2. Millennial Models
2.4 Premillennial Dispensationalism
3. Drivers behind the models
3.1 Relationship between the Old and New Testaments - Prophecy 3.2 Structure of Revelation
The subject of Eschatology is vast with many differing views. The main preoccupation of Eschatological debates over the years has been around the ‘millennium’. This paper is going to describe the traditional millennial views of Postmillennialism, Amillennialism, Premillennialism and Dispensational Premillennialism as they are most broadly understood. In fact we will see that there is really only two views, the more symbolic view of a millennial age before Christ’s return and the more literal one thousand year reign after Christ’s return.
There are many variations on each of these but the objective here is to just give a general idea of what they look like. After they have been outlined we will look at what the drivers behind these models are that makes people come to these conclusions?
As an introduction to the various models it is most important in understanding and evaluating them that you just don’t see the differences in respect of the time and the manner in which the millennium will be set up. It is equally, if not more important, to understand the differences in terms of the nature of the kingdom and the manner in which Christ will exercise control.
This model is by far the most positive of all the models in its outlook. In broad strokes this view sees the kingdom of God currently being extended in the world through the preaching of the gospel resulting in the lives of individuals being transformed. So many people will accept the gospel that eventually the whole world will be ‘Christianised’. The return of Christ will come after a long time when the peace of God reigns over the whole earth, this period is known as the millennium. This period is concluded by the second coming of Christ and is immediately followed by the general resurrection, the judgment of all mankind and beginning of the eternal states of heaven and hell (Boettner 1980:117).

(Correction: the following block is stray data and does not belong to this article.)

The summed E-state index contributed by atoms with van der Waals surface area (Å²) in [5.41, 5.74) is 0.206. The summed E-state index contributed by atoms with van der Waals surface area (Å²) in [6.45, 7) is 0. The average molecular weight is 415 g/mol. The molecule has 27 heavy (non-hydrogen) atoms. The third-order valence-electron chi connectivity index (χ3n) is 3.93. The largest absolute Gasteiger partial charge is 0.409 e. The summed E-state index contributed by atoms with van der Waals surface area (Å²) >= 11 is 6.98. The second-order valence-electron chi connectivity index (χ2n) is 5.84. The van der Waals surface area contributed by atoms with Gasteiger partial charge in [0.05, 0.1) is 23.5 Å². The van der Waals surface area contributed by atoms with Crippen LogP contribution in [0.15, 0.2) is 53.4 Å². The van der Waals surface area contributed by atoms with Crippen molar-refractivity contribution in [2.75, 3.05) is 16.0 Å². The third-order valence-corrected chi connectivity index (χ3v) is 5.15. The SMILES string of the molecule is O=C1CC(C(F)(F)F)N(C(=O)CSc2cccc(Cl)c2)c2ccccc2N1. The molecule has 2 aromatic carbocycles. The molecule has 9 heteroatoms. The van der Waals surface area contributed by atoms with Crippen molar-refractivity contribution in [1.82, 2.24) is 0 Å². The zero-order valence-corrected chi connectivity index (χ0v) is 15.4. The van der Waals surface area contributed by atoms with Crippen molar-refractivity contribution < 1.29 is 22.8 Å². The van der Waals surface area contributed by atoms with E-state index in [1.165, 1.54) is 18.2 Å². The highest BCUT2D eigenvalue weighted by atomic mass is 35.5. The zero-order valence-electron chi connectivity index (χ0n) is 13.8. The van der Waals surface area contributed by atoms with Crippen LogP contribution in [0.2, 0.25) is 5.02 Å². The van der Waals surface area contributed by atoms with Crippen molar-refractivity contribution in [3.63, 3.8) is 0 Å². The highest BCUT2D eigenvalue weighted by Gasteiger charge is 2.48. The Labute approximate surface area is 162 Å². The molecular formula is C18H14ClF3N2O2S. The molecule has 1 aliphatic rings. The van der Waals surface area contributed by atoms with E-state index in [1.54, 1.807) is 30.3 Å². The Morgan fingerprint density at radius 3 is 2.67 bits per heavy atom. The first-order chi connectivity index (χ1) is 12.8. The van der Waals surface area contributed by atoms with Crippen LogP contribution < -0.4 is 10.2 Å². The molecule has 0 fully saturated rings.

This golden age occurs now in the Church Age and Christianity prospers through the forces of the gospel and the work of the Holy Spirit, not by sudden and external cataclysmic events from outside of the world. This prosperity goes beyond just spiritual transformation of individuals but results in the transformation of all aspects of life including politics, economics, social and cultural. This does not mean everyone will be a Christian but the influence of Christianity will be so great and dominating that sin and evil will be reduced to insignificant proportions. The world will gradually become a better place as the Gospel message spreads (Boettner 1980: 117-118).
Let us summarise the Postmillennial model (Erikson 2000:1213-1215)(Diagram Appendix 1) • The Millennium is not a literal thousand years but symbolic of an extended period of time that is before the return of Christ, not after • It does not include the whole of the Church age (ie: directly after the death and resurrection of Christ) but begins gradually over time • This gradual influence increases as the Gospel message is preached to the whole world • The millennium will become a period of prosperity and in increasing measure until the return of Christ • Christ’s reign in this period is not a physical presence on earth but a spiritual reign in the hearts of people who are still alive on earth (Amillenial difference) • The influence of this reign is to physically affect all spheres of life including politics, economics, social and cultural • Christian principles for living will become the accepted standards for public and private life • The Kingdom of God is a present reality...